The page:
Inside everyone’s mind is that negative voice telling us about our deficiencies and inadequacies. It tends to downplay abilities while magnifying weaknesses as well as all the reasons why we are not competent enough to make progress outside of the comfort zone. For me, I call it the “gremlin” that hops on my shoulder uninvited especially when I have a daunting task ahead of me.
In the interest of full disclosure, I didn’t come up with the “gremlin” name myself. I have my psychologist to thank for that. I saw her for a couple of months after the loss of my big sister last year. I thought I had kicked the pesky gremlin out only for it to come back with a vengeance in the early days of my grieving process. I was plagued with thoughts of inadequacies getting in the way of my writing.
To better understand my relationship with negative self-talk, it was important for me to go back to its roots in my childhood. I was raised by a narcissistic sociopath father who rammed the idea of not being good enough down my throat; the ensuing feelings of unworthiness left its mark way into my mid-20s. To say that it was tough to revisit the darkness of my childhood is an understatement. I had managed to convince myself that with the appearance of success, I could live with a few self-limiting beliefs. After all, I was getting by just fine or so I thought.
Even though I have always worked hard and I’m intelligent: there was always that annoying voice in my head telling me that I’m not good enough; no-one wants to read what I wrote as there are better writers out there; that I shouldn’t bother creating content to help others. The list goes on but you get the picture.
At the time, I had already signed a publishing contract and had finished the first draft of my manuscript so the thoughts of not being a good writer were ludicrous. I then had a choice to make: either keep dwelling on what the gremlin was saying or kick it out.
Here are a few steps that I took and will help you to evict the gremlin of negative self-talk.
1. I took a frank and honest appraisal of where I was
I used to be one of those people who will keep doing things, pack my life with lots of activity so that I don’t have to think. That doesn’t leave room for self-appraisal and awareness. This was the perfect opportunity for the gremlin to make its presence known leaving me doubting my capabilities in business and personal life. That got too exhausting and with the help of a truth-teller in my life, I realised that I needed to slow down.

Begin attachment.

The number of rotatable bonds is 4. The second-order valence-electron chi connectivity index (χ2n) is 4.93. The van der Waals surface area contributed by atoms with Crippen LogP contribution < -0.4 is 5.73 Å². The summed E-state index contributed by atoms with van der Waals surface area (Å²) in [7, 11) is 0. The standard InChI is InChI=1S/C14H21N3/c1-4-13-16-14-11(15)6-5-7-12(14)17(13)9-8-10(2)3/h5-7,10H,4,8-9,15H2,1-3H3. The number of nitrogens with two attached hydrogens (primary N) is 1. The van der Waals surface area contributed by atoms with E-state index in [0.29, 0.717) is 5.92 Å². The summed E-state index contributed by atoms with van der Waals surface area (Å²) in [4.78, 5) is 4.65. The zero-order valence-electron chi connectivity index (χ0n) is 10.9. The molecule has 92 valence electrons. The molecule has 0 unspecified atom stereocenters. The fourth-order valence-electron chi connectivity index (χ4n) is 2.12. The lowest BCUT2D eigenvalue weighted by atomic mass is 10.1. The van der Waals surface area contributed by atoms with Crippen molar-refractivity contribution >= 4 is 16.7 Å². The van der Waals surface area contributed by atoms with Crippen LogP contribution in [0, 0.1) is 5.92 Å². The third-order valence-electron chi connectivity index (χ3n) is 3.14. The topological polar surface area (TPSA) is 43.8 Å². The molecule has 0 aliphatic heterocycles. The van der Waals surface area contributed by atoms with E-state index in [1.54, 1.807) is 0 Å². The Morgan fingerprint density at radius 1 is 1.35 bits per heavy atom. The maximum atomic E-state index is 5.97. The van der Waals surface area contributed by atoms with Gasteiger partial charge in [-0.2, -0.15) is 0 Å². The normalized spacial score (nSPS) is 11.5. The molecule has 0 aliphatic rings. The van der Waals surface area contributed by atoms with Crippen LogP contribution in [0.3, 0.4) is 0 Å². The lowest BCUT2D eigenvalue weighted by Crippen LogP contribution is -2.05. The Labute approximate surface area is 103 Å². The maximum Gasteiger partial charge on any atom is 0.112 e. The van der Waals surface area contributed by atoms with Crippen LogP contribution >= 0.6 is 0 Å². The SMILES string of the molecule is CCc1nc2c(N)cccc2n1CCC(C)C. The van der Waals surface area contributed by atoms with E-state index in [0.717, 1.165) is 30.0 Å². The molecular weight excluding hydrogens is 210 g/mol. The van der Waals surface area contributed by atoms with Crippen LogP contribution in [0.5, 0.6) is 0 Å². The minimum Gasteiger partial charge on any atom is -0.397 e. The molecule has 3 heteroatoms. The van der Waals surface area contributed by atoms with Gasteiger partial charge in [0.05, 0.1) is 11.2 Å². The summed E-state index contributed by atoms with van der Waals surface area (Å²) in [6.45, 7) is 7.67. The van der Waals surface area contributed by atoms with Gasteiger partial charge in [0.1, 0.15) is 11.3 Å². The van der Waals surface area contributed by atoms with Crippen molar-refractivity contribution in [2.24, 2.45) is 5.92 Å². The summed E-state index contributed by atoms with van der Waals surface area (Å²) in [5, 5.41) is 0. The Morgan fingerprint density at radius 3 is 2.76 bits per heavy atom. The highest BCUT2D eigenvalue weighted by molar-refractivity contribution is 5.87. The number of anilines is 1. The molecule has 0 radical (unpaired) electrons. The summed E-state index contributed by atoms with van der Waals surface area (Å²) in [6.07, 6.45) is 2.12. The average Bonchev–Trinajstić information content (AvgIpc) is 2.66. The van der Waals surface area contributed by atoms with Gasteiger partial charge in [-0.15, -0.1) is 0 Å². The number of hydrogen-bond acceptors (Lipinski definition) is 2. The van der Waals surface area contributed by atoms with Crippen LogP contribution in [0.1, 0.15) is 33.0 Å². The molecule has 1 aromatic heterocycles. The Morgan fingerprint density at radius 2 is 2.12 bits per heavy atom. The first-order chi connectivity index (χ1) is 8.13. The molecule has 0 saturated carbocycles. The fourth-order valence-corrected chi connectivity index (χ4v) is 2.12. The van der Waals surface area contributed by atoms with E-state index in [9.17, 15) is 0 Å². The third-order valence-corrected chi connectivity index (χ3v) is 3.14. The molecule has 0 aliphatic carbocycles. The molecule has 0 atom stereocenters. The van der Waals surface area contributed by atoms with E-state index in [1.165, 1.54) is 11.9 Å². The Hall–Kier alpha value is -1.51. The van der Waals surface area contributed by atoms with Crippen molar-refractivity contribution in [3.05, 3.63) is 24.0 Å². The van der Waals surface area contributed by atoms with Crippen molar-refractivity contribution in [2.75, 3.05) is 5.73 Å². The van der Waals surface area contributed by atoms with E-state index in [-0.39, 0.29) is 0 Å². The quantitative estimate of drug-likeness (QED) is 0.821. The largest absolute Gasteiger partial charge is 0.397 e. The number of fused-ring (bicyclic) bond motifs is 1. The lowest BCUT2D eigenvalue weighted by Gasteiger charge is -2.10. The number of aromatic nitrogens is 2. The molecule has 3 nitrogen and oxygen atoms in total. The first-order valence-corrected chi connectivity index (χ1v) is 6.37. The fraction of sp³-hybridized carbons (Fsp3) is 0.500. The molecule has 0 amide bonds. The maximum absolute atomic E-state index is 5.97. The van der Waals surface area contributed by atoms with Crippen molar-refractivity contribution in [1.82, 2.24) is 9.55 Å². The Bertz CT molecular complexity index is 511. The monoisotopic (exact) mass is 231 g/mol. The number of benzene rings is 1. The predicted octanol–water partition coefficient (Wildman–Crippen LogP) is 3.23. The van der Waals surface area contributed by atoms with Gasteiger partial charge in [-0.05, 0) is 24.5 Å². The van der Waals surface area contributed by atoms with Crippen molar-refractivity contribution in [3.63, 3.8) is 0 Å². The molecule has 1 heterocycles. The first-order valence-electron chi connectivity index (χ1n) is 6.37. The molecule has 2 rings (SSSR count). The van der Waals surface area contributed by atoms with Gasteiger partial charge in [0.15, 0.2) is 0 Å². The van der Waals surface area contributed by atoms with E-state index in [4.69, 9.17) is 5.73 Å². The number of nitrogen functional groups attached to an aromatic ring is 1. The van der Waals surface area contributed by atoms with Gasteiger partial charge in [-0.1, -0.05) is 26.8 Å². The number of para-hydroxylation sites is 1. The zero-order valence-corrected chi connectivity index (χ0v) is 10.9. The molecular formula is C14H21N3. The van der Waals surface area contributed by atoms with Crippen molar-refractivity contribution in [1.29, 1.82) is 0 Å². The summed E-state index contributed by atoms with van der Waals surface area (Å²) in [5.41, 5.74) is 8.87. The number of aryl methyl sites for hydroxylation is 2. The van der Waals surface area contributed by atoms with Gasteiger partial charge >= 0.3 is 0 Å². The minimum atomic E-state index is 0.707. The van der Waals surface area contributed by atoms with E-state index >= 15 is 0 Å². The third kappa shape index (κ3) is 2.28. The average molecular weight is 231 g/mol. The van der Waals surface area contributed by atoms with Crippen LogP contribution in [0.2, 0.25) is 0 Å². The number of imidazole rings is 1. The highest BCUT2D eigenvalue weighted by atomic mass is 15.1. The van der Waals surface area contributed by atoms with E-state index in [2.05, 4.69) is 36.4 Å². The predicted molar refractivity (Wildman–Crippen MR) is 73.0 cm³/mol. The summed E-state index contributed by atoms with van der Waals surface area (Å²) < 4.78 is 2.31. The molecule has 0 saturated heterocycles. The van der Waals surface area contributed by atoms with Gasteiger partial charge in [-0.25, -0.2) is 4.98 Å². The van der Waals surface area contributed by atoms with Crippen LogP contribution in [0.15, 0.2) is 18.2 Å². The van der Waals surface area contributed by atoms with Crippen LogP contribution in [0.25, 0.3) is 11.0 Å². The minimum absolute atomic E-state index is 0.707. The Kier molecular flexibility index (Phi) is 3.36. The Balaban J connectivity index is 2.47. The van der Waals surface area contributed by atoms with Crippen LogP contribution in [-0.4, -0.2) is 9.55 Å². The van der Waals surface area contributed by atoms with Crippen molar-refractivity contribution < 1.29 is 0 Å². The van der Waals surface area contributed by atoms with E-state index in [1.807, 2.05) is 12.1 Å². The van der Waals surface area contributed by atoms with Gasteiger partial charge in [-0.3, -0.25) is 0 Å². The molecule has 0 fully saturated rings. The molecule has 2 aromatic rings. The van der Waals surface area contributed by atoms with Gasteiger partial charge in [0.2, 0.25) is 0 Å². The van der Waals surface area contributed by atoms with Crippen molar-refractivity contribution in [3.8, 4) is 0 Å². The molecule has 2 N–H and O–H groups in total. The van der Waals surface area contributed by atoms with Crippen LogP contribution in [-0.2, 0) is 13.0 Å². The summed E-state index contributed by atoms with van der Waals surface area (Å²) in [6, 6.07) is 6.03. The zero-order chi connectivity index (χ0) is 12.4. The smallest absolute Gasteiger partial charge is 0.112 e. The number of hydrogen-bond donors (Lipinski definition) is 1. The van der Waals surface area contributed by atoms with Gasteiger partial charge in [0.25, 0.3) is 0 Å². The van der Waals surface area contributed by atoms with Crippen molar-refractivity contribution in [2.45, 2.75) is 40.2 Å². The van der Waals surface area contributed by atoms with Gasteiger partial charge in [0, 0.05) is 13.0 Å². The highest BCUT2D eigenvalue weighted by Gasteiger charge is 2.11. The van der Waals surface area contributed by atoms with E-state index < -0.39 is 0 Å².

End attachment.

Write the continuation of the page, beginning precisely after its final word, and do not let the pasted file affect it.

By so doing, I knew I needed a place to offload the negativity, pain and confusion swirling in my head. If you are plagued by self-doubt and belittling yourself at every turn, then you know it is time for you to do a self-awareness check. This is not something that can be rushed in the midst of a hectic or chaotic schedule. You have to be intentional about carving out times of quiet to write down your thoughts and weed out negativity.
2. I went after the support I required
Once I realised that I needed help, I didn’t allow the gremlin to stop me from taking action. Make no mistake, negative self-talk will seek to paralyse you from taking action if you let it. Deep down, nobody likes thinking of themselves as inadequate and worthless no matter how long they have lived that way. Even the most successful people in the world are plagued by self-doubt from time to time. As the one who gives wise counsel to others, going for therapy wasn’t an easy decision to make. However, I knew I needed an objective and professional ear in order to align my thoughts aright. Making the phone call to book my first appointment was my first step in calling time out on the self-limiting beliefs that were getting in the way of my progress.
3. I was bold about taking imperfect action
Boldness I find does not happen in the absence of fear but rather is a determination to push through in spite of it. One of the pressure points of negative self-talk is the notion that without perfection, your contribution is useless. Nothing could be further from the truth. In my own case, having succeeded in doing the hard work of completing the first draft, I realised that following through with sending the book to a beta reader and then editor was the next step forward.
This was the scariest part of the process for me. If you speak to any author and they tell you how attached you get to that book – it’s your baby, so you will be unsettled somewhat about the editing process. This was the area in which my psychologist helped me considerably. By reminding me of things that I had previously accomplished, I came to the place of acceptance of my own gifts.
In whatever way you have belittled yourself or downplayed your gifts, it is high time you serve the gremlin an eviction notice. With the help of loved ones or a professional (if that’s what it takes), get reacquainted with the skills, talents and abilities. Celebrate past achievements and use that as impetus to move forward to new things.
When I got the first proof of my book a month before publication last year, the gremlin knew its time of long residence on my shoulder was up. I will be lying if I said it still doesn’t make the occasional appearance. However, I have learnt that by celebrating and acknowledging my accomplishments, negative self-talk is kicked to the kerb as I take imperfect action towards new goals.